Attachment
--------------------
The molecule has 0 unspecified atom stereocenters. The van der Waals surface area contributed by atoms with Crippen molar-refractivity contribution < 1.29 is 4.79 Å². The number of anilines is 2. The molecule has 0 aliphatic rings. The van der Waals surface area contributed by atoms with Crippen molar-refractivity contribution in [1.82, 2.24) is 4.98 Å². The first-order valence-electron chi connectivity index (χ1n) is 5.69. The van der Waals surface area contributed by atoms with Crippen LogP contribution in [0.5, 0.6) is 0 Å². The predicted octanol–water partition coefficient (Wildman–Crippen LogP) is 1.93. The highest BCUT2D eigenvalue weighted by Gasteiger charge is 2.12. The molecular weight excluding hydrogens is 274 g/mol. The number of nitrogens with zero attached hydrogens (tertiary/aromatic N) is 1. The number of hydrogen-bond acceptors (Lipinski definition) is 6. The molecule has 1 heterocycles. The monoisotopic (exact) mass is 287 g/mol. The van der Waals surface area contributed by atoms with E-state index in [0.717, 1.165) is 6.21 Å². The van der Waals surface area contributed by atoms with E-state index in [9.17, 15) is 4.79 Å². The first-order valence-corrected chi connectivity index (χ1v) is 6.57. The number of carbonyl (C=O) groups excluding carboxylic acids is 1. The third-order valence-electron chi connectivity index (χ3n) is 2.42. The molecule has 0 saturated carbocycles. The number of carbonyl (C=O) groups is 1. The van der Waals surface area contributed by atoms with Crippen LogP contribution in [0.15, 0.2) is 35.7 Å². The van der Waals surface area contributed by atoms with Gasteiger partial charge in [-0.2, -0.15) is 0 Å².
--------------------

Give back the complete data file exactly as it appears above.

The molecule has 0 unspecified atom stereocenters. The van der Waals surface area contributed by atoms with Crippen molar-refractivity contribution < 1.29 is 4.79 Å². The number of anilines is 2. The molecule has 0 aliphatic rings. The van der Waals surface area contributed by atoms with Crippen molar-refractivity contribution in [1.82, 2.24) is 4.98 Å². The first-order valence-electron chi connectivity index (χ1n) is 5.69. The van der Waals surface area contributed by atoms with Crippen LogP contribution in [0.5, 0.6) is 0 Å². The predicted octanol–water partition coefficient (Wildman–Crippen LogP) is 1.93. The highest BCUT2D eigenvalue weighted by Gasteiger charge is 2.12. The molecular weight excluding hydrogens is 274 g/mol. The number of nitrogens with zero attached hydrogens (tertiary/aromatic N) is 1. The number of hydrogen-bond acceptors (Lipinski definition) is 6. The molecule has 1 heterocycles. The monoisotopic (exact) mass is 287 g/mol. The van der Waals surface area contributed by atoms with E-state index in [0.717, 1.165) is 6.21 Å². The van der Waals surface area contributed by atoms with E-state index in [9.17, 15) is 4.79 Å². The first-order valence-corrected chi connectivity index (χ1v) is 6.57. The number of carbonyl (C=O) groups excluding carboxylic acids is 1. The third-order valence-electron chi connectivity index (χ3n) is 2.42. The molecule has 0 saturated carbocycles. The number of carbonyl (C=O) groups is 1. The van der Waals surface area contributed by atoms with Crippen LogP contribution in [0.15, 0.2) is 35.7 Å². The van der Waals surface area contributed by atoms with Gasteiger partial charge in [-0.2, -0.15) is 0 Å².